Resting: Why Your New 5 Day Program is Failing

TL;DR – Your “serious” 5 day workout plan is crap. Unless you’re an advanced lifter on HGH, stop. New lifters, start at 2-3x per week with rest days in between, and if you’re getting into that intermediate area, you might be able to sustain a 4x a week program. Five days a week will leave your body no time to grow, and you’ll just be sore with no noticeable improvement.

So, as it says above, if you are trying (or were) to get ripped over summer and thought “Hey, let’s do 5 days a week. I’ll put in serious effort and get totally ripped!” then you’re going to be sorely surprised. Working out takes serious effort both physically and mentally, but if you try to train like a robotic ape with no off switch, you’re going to have very negative consequences.

There’s two key phrases to keep in mind: Rest days between your workout days, and rest times between sets. This is only going to be about the former (for now).

The key to understanding rest days is first understanding one of the building blocks – sleep.

Whether you’re trying to gain muscle or trying to lose weight, sleep is going to be paramount for your success. Lack of sleep cuts your potential fat loss by around 60% and in fact drastically increases your potential lean mass (muscle) loss! In this study (which is citing this study), the group that had insufficient sleep (5.5 hours nightly) lost 1.4kg, but only 0.6kg was fat, the other 0.9kg was muscle. That’s 1.3lbs and 2lbs respectively! This was only over a period of two weeks. The group that got enough sleep 1.4kg of fat (3lbs) and only 0.1kg of muscle (0.2lbs). So your body needs adequate sleep in order to recover nightly at the very least, showing that time off is essential. But do you need more than just nightly rest? Yes.

You need nightly rest in order to recover and rebuild, but you also need at least 48 hours before training the same muscle group again. This study tested multiple days of lower body movements, specifically focusing on quadriceps (your thighs), and showed everything you don’t want it to: reduced functionality, increased pain.

Your days off are meant to be the days when your muscles are relaxing and repairing – this is how building muscle mass functions. You break it down, it repairs, you break it down again, it repairs some more. If you don’t give your body time to repair, you’re just left with breaking it down endlessly, which intuitively has negative effects. Furthermore, repairing aside, your ability to perform is increasingly hindered. So not only are you unable to repair your muscles correctly, you training becomes half-effort and a poor stimulus anyways.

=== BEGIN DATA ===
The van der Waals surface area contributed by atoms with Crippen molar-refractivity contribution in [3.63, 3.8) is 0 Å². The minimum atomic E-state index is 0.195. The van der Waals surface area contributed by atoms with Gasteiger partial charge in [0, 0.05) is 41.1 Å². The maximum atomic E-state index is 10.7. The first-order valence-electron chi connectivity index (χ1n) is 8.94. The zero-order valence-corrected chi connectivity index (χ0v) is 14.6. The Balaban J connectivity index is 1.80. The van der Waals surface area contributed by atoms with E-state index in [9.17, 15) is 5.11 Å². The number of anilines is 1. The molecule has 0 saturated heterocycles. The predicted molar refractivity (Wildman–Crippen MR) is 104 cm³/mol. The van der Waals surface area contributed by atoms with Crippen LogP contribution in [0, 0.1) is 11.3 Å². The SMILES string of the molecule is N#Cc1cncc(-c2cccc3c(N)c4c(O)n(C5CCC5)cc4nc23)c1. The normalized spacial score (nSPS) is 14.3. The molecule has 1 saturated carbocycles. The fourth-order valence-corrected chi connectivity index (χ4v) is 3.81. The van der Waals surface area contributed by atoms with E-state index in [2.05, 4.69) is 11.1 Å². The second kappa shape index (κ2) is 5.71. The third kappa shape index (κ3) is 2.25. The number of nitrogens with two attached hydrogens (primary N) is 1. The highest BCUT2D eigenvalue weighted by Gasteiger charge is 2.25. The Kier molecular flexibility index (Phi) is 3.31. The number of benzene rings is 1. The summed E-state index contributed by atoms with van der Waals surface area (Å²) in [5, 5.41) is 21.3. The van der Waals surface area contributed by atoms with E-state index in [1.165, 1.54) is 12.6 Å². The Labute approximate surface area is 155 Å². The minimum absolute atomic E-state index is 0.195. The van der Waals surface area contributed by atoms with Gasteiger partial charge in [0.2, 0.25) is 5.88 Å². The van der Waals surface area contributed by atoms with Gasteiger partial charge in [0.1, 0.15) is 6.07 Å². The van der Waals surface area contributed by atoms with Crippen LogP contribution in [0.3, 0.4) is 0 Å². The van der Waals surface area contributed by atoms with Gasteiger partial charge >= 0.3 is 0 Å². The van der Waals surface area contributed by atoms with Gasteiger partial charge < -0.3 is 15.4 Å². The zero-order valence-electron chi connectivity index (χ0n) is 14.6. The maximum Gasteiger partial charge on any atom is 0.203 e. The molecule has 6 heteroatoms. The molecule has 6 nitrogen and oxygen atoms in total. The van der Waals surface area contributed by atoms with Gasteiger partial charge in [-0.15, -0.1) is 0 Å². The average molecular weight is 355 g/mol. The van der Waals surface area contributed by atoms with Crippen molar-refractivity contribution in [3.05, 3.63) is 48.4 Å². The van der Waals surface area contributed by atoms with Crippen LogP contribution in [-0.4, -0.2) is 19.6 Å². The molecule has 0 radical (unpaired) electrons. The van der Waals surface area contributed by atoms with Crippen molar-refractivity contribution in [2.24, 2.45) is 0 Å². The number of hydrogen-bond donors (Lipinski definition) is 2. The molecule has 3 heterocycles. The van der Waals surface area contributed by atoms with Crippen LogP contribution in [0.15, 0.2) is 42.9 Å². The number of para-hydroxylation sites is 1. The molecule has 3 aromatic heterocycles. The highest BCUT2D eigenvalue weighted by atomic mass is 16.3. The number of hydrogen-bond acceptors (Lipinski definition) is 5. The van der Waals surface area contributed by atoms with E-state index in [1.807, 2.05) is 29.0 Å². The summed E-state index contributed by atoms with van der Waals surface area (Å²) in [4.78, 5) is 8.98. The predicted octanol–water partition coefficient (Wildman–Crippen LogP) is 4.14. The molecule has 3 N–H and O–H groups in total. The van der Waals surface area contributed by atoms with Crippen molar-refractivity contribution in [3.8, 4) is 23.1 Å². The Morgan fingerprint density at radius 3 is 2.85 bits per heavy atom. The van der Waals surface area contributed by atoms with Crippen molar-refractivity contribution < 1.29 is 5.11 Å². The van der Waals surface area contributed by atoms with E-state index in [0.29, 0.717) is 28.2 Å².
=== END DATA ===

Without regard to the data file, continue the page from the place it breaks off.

Possible Objections: But my training does different things on different days! It does back/bicep, chest/tricep, legs, and then repeats!

That’s well and good, but chances are your body is still fatigued, and you don’t know what you’re doing. If you’re not squatting or deadlifting, chances are your program is garbage anyways (unless you’re physically unable to and change them for something else). Squats do work your legs, but you’re also using your core as a stabilizer. Deadlifts work your legs, but also your arms, back, and core. Then you have assistance exercises for those days which also target multiple muscles. And to top it all off, these all take a toll on your central nervous system (CNS) which needs time off to recover. While it can certainly take a beating, it needs a break. Chances are, you’re better off working with a 3x or 4x routine based around major compound movements (Bench, Deadlift, Shoulder Press, and Bench Press, detailed here for movements, here for programs to start).

Most of all, if you burn out, your goals are meaningless. You have to take into account what you can sustain and build your methodology around that. Whether that’s 2x a week with full body splits or 4x a week focusing on specific compound movements for each session, find something that is tried and true and works for you. Building muscle is a long term goal, so treat it like one.

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